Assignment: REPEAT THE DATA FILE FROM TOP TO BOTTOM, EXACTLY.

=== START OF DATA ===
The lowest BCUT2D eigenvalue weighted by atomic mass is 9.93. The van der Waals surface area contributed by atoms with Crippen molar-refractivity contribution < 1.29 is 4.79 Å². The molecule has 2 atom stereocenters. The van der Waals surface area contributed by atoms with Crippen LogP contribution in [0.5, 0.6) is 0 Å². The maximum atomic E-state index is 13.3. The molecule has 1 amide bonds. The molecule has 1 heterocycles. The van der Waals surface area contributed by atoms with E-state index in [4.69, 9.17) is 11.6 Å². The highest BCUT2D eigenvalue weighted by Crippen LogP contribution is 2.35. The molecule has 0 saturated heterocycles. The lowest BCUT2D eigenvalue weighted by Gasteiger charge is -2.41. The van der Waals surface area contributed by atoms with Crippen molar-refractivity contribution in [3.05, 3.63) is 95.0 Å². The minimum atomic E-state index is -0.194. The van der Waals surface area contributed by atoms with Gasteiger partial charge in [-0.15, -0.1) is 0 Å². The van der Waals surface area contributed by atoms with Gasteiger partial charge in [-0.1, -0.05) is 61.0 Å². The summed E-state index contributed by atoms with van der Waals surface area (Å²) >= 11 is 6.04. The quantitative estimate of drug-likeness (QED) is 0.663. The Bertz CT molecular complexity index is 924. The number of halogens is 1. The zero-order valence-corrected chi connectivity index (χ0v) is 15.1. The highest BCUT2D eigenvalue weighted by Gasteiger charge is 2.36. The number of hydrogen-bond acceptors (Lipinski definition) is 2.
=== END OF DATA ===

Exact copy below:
The lowest BCUT2D eigenvalue weighted by atomic mass is 9.93. The van der Waals surface area contributed by atoms with Crippen molar-refractivity contribution < 1.29 is 4.79 Å². The molecule has 2 atom stereocenters. The van der Waals surface area contributed by atoms with Crippen LogP contribution in [0.5, 0.6) is 0 Å². The maximum atomic E-state index is 13.3. The molecule has 1 amide bonds. The molecule has 1 heterocycles. The van der Waals surface area contributed by atoms with E-state index in [4.69, 9.17) is 11.6 Å². The highest BCUT2D eigenvalue weighted by Crippen LogP contribution is 2.35. The molecule has 0 saturated heterocycles. The lowest BCUT2D eigenvalue weighted by Gasteiger charge is -2.41. The van der Waals surface area contributed by atoms with Crippen molar-refractivity contribution in [3.05, 3.63) is 95.0 Å². The minimum atomic E-state index is -0.194. The van der Waals surface area contributed by atoms with Gasteiger partial charge in [-0.15, -0.1) is 0 Å². The van der Waals surface area contributed by atoms with Gasteiger partial charge in [-0.1, -0.05) is 61.0 Å². The summed E-state index contributed by atoms with van der Waals surface area (Å²) >= 11 is 6.04. The quantitative estimate of drug-likeness (QED) is 0.663. The Bertz CT molecular complexity index is 924. The number of halogens is 1. The zero-order valence-corrected chi connectivity index (χ0v) is 15.1. The highest BCUT2D eigenvalue weighted by Gasteiger charge is 2.36. The number of hydrogen-bond acceptors (Lipinski definition) is 2.